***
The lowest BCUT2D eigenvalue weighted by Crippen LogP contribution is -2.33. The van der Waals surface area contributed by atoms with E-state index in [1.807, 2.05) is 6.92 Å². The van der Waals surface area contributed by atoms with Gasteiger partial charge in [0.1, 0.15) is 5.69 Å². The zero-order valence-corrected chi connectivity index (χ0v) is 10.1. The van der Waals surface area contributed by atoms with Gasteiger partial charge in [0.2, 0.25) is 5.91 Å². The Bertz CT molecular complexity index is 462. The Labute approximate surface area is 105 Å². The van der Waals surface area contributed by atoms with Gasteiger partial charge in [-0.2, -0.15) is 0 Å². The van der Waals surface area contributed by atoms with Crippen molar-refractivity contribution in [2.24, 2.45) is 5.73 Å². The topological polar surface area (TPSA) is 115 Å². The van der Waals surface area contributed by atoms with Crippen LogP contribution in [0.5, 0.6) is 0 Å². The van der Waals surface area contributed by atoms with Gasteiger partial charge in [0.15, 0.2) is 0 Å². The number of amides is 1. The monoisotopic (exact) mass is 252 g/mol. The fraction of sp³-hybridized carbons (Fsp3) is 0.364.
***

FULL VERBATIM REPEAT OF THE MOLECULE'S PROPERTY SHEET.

The lowest BCUT2D eigenvalue weighted by Crippen LogP contribution is -2.33. The van der Waals surface area contributed by atoms with E-state index in [1.807, 2.05) is 6.92 Å². The van der Waals surface area contributed by atoms with Gasteiger partial charge in [0.1, 0.15) is 5.69 Å². The zero-order valence-corrected chi connectivity index (χ0v) is 10.1. The van der Waals surface area contributed by atoms with Gasteiger partial charge in [0.2, 0.25) is 5.91 Å². The Bertz CT molecular complexity index is 462. The Labute approximate surface area is 105 Å². The van der Waals surface area contributed by atoms with Gasteiger partial charge in [-0.2, -0.15) is 0 Å². The van der Waals surface area contributed by atoms with Crippen molar-refractivity contribution in [2.24, 2.45) is 5.73 Å². The topological polar surface area (TPSA) is 115 Å². The van der Waals surface area contributed by atoms with Crippen LogP contribution in [0.5, 0.6) is 0 Å². The van der Waals surface area contributed by atoms with Gasteiger partial charge in [0.15, 0.2) is 0 Å². The number of amides is 1. The monoisotopic (exact) mass is 252 g/mol. The fraction of sp³-hybridized carbons (Fsp3) is 0.364.